MANHATTAN (CN) - Though it has some soul-searching to do for "overstating its case" against a Cayman Islands bank that it bankrupted, the Securities and Exchange Commission can still advance on that outfit's co-defendant in Panama, a federal judge ruled.
When it brought its federal action on Feb. 6, 2015, the commission accused Caledonian Bank and four other financial institutions of making more than $75 million from unregistered sales of "virtually worthless" penny stocks.
In testament to a "seemingly thorough investigation," the commission flooded the court with a strongly worded complaint, memorandum, four declarations and a 676-page appendix of exhibits, U.S. District Judge William Pauley noted Tuesday.
Pauley said this evidence led him to freeze Caledonian's assets wit a temporary restraining order later that day.
Though the bank filed for bankruptcy days later, Pauley noted that the commission later "blunted many of the harshest and most categorical allegations" against the remaining defendants in an amended complaint.
Pauley cast a wary eye on these allegations Tuesday upon a motion to dismiss from the still-standing Panama-based defendant, broker-dealer Verdmont.
Though he found that "bureaucratic siloing and missed opportunities" are to blame for Caledonian's "denouement," he said the revised allegations against Verdmont plausible enough to survive a motion to dismiss.
"This case reveals the dire consequences that ?ow when the SEC fails to live up to its mandate and litigants yield to the government's onslaught," the scathing opinion states.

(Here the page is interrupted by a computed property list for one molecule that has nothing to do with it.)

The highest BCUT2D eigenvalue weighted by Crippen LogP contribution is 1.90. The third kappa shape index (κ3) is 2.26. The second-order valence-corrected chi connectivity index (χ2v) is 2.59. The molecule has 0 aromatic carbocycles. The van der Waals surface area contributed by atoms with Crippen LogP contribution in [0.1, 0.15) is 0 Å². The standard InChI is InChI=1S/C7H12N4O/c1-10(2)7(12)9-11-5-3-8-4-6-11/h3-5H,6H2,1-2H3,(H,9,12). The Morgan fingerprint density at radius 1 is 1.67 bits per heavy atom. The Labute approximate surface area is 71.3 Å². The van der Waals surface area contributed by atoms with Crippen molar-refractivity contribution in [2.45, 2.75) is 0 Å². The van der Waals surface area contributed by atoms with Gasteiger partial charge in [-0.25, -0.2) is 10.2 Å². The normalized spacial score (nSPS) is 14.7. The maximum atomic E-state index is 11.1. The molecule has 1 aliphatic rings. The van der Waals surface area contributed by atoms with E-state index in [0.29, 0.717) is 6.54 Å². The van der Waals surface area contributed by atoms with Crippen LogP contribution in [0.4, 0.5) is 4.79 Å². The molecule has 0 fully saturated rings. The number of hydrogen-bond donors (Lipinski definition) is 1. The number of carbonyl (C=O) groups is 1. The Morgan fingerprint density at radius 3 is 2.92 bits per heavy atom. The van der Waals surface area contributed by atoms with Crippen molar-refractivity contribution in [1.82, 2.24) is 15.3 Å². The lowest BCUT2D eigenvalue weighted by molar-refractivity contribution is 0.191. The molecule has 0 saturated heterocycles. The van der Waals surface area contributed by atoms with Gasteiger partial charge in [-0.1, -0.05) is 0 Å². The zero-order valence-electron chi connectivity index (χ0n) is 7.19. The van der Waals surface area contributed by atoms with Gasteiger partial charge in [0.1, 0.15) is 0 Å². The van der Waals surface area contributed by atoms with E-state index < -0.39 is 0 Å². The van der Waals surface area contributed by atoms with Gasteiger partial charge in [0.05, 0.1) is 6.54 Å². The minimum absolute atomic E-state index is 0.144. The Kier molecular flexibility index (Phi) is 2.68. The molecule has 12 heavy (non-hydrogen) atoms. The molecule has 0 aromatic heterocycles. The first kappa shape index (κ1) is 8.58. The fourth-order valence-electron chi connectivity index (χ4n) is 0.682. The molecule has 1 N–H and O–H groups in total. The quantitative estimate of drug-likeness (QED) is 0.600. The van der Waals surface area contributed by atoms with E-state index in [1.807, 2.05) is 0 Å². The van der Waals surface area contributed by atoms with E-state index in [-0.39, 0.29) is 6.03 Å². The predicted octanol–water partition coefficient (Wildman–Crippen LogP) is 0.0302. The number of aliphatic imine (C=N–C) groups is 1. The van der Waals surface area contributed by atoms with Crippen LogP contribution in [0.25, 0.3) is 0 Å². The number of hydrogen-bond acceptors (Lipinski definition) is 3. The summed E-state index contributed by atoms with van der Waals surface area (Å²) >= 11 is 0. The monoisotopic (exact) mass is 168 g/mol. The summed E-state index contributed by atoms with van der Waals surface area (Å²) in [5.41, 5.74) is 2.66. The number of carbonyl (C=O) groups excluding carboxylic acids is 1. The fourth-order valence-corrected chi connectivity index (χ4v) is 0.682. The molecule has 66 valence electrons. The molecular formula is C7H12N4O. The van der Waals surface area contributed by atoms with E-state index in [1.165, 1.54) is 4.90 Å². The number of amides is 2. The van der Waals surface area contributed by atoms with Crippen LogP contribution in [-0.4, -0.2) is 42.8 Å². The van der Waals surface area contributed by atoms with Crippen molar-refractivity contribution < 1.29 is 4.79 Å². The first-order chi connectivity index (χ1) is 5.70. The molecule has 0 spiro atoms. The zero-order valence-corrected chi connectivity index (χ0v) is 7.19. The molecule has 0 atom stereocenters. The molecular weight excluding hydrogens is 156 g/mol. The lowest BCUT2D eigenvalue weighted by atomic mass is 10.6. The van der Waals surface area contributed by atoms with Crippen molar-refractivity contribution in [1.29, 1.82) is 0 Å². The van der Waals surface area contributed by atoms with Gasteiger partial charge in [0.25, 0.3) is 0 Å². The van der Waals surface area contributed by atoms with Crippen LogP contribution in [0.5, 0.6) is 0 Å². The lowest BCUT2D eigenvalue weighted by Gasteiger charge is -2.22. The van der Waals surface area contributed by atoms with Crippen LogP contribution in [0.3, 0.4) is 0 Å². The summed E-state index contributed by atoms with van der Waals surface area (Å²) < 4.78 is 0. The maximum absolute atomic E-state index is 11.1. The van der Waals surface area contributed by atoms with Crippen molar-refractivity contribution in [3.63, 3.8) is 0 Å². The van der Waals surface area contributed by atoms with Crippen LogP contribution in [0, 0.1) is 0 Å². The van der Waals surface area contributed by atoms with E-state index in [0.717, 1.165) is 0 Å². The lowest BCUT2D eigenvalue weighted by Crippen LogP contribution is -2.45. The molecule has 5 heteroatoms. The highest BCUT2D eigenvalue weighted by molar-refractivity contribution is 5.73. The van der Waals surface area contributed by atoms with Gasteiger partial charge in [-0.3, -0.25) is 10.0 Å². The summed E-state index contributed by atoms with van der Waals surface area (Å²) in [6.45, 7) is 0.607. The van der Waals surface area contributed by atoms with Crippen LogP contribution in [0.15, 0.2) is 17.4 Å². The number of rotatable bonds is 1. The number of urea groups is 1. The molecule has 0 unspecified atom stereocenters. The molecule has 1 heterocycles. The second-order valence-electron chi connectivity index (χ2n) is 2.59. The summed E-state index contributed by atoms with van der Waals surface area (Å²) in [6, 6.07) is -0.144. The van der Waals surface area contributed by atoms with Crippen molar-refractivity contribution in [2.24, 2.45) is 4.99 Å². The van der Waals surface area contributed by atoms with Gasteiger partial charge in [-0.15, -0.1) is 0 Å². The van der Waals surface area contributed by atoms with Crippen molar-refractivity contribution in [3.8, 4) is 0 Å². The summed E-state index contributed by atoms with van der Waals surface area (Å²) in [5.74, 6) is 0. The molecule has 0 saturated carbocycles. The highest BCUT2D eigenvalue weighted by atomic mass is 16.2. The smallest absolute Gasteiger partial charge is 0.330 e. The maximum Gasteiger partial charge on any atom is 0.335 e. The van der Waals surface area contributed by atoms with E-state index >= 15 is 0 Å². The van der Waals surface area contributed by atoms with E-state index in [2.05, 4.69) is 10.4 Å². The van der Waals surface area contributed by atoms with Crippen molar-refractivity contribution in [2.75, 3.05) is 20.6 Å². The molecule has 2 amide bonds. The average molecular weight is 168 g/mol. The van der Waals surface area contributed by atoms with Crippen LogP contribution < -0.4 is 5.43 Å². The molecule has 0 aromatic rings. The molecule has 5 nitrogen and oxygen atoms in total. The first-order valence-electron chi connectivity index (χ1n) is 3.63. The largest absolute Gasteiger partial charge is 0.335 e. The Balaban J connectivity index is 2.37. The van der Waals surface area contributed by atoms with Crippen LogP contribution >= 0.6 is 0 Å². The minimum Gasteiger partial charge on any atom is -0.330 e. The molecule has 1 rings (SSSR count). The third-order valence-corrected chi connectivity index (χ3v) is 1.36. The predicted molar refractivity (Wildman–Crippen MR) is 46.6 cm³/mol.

"By overstating its case, the SEC can do great harm and undermine the public's confidence in the administration of justice," Pauley added later. "And that damage can be compounded when financial institutions, anxious to appease a regulator, submit to unconscionable terms and permit their depositors' assets to be held hostage without seeking immediate relief from a court. As this case demonstrates, these concerns are not hypothetical."
Despite the "lesson" of the recent past, "it is in the public interest for the SEC - exercising its power fairly and its resources efficiently - to follow where its plausible allegations lead," Pauley wrote.
Robert Zito, an attorney with Verdmont for the Wall Street-based firm Carter Ledyard & Milburn, noted in a phone interview that the judge had to accept the commission's allegations against his client as true at this stage of the proceedings.
"We are hopeful that we will prevail at the end," he said.
As for the judge's blistering critique of the SEC, Zito commented: "I think the judge said it all."
"The objective facts are egregious," he added later.
The SEC declined to comment.